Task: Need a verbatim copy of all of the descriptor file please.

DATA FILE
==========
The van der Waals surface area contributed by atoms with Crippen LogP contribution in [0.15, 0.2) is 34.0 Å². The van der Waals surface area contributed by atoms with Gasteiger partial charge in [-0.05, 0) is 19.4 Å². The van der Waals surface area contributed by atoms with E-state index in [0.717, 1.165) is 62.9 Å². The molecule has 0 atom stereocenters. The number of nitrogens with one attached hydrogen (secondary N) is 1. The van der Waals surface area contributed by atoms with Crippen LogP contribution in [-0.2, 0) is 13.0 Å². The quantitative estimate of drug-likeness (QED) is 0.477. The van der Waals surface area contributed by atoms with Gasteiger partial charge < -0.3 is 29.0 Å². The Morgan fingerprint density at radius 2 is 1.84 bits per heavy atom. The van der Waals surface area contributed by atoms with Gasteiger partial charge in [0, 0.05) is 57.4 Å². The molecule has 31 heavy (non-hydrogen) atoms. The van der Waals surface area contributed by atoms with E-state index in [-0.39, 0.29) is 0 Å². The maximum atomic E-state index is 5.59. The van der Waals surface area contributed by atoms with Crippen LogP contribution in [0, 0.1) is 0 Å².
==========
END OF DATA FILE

The van der Waals surface area contributed by atoms with Crippen LogP contribution in [0.15, 0.2) is 34.0 Å². The van der Waals surface area contributed by atoms with Gasteiger partial charge in [-0.05, 0) is 19.4 Å². The van der Waals surface area contributed by atoms with E-state index in [0.717, 1.165) is 62.9 Å². The molecule has 0 atom stereocenters. The number of nitrogens with one attached hydrogen (secondary N) is 1. The van der Waals surface area contributed by atoms with Crippen LogP contribution in [-0.2, 0) is 13.0 Å². The quantitative estimate of drug-likeness (QED) is 0.477. The van der Waals surface area contributed by atoms with Gasteiger partial charge < -0.3 is 29.0 Å². The Morgan fingerprint density at radius 2 is 1.84 bits per heavy atom. The van der Waals surface area contributed by atoms with Gasteiger partial charge in [0, 0.05) is 57.4 Å². The molecule has 31 heavy (non-hydrogen) atoms. The van der Waals surface area contributed by atoms with E-state index in [-0.39, 0.29) is 0 Å². The maximum atomic E-state index is 5.59. The van der Waals surface area contributed by atoms with Crippen LogP contribution in [0, 0.1) is 0 Å².